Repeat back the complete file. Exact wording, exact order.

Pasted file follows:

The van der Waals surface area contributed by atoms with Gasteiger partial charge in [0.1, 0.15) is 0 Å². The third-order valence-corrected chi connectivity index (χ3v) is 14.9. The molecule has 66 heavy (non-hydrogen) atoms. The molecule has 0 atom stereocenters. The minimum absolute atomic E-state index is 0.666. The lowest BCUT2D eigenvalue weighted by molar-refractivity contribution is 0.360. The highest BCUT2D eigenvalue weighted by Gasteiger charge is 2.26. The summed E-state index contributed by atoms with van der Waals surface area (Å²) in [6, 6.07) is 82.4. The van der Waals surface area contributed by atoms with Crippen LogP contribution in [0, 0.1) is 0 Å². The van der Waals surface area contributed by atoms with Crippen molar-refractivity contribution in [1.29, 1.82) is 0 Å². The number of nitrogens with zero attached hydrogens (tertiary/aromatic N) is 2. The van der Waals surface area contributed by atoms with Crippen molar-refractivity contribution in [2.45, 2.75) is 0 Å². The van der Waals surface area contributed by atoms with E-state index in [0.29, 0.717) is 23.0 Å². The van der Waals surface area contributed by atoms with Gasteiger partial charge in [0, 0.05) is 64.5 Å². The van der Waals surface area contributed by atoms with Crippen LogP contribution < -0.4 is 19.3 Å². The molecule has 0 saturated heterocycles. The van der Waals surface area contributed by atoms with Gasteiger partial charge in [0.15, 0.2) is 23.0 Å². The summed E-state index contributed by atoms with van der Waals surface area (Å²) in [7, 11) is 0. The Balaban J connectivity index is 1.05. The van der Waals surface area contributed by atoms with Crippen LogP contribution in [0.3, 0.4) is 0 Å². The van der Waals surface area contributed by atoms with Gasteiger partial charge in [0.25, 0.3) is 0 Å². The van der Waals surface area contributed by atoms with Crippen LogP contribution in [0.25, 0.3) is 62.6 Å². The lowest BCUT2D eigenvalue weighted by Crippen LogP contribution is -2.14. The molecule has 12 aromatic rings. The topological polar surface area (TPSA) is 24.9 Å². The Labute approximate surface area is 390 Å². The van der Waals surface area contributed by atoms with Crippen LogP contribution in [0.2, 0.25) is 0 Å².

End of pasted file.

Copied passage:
The van der Waals surface area contributed by atoms with Gasteiger partial charge in [0.1, 0.15) is 0 Å². The third-order valence-corrected chi connectivity index (χ3v) is 14.9. The molecule has 66 heavy (non-hydrogen) atoms. The molecule has 0 atom stereocenters. The minimum absolute atomic E-state index is 0.666. The lowest BCUT2D eigenvalue weighted by molar-refractivity contribution is 0.360. The highest BCUT2D eigenvalue weighted by Gasteiger charge is 2.26. The summed E-state index contributed by atoms with van der Waals surface area (Å²) in [6, 6.07) is 82.4. The van der Waals surface area contributed by atoms with Crippen LogP contribution in [0, 0.1) is 0 Å². The van der Waals surface area contributed by atoms with Crippen molar-refractivity contribution in [1.29, 1.82) is 0 Å². The number of nitrogens with zero attached hydrogens (tertiary/aromatic N) is 2. The van der Waals surface area contributed by atoms with Crippen molar-refractivity contribution in [2.45, 2.75) is 0 Å². The van der Waals surface area contributed by atoms with E-state index in [0.29, 0.717) is 23.0 Å². The van der Waals surface area contributed by atoms with Gasteiger partial charge in [0, 0.05) is 64.5 Å². The van der Waals surface area contributed by atoms with Crippen LogP contribution < -0.4 is 19.3 Å². The molecule has 0 saturated heterocycles. The van der Waals surface area contributed by atoms with Gasteiger partial charge in [0.15, 0.2) is 23.0 Å². The summed E-state index contributed by atoms with van der Waals surface area (Å²) in [7, 11) is 0. The Balaban J connectivity index is 1.05. The van der Waals surface area contributed by atoms with Crippen LogP contribution in [0.3, 0.4) is 0 Å². The van der Waals surface area contributed by atoms with Gasteiger partial charge in [0.25, 0.3) is 0 Å². The van der Waals surface area contributed by atoms with Crippen LogP contribution in [0.25, 0.3) is 62.6 Å². The lowest BCUT2D eigenvalue weighted by Crippen LogP contribution is -2.14. The molecule has 12 aromatic rings. The topological polar surface area (TPSA) is 24.9 Å². The Labute approximate surface area is 390 Å². The van der Waals surface area contributed by atoms with Crippen LogP contribution in [0.2, 0.25) is 0 Å².